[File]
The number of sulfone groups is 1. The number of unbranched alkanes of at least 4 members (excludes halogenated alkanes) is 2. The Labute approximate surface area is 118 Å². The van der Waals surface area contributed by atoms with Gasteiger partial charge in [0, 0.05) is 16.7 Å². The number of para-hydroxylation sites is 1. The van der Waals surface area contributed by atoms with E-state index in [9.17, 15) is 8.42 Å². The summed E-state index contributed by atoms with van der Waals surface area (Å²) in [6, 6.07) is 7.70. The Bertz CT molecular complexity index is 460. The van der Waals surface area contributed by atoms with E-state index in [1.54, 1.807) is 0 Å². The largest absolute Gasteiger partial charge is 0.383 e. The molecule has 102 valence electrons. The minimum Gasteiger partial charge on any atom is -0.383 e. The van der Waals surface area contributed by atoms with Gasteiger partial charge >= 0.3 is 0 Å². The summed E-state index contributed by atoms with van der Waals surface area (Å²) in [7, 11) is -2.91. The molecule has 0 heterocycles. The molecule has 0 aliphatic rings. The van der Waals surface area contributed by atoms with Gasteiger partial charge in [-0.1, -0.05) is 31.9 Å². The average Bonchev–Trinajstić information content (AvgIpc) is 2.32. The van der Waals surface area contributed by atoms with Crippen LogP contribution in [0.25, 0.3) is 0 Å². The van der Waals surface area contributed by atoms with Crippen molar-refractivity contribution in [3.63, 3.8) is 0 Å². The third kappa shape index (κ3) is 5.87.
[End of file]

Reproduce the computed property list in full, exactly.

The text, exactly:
The number of sulfone groups is 1. The number of unbranched alkanes of at least 4 members (excludes halogenated alkanes) is 2. The Labute approximate surface area is 118 Å². The van der Waals surface area contributed by atoms with Gasteiger partial charge in [0, 0.05) is 16.7 Å². The number of para-hydroxylation sites is 1. The van der Waals surface area contributed by atoms with E-state index in [9.17, 15) is 8.42 Å². The summed E-state index contributed by atoms with van der Waals surface area (Å²) in [6, 6.07) is 7.70. The Bertz CT molecular complexity index is 460. The van der Waals surface area contributed by atoms with E-state index in [1.54, 1.807) is 0 Å². The largest absolute Gasteiger partial charge is 0.383 e. The molecule has 102 valence electrons. The minimum Gasteiger partial charge on any atom is -0.383 e. The van der Waals surface area contributed by atoms with Gasteiger partial charge >= 0.3 is 0 Å². The summed E-state index contributed by atoms with van der Waals surface area (Å²) in [7, 11) is -2.91. The molecule has 0 heterocycles. The molecule has 0 aliphatic rings. The van der Waals surface area contributed by atoms with Gasteiger partial charge in [-0.1, -0.05) is 31.9 Å². The average Bonchev–Trinajstić information content (AvgIpc) is 2.32. The van der Waals surface area contributed by atoms with Crippen LogP contribution in [0.25, 0.3) is 0 Å². The van der Waals surface area contributed by atoms with Crippen molar-refractivity contribution in [3.63, 3.8) is 0 Å². The third kappa shape index (κ3) is 5.87.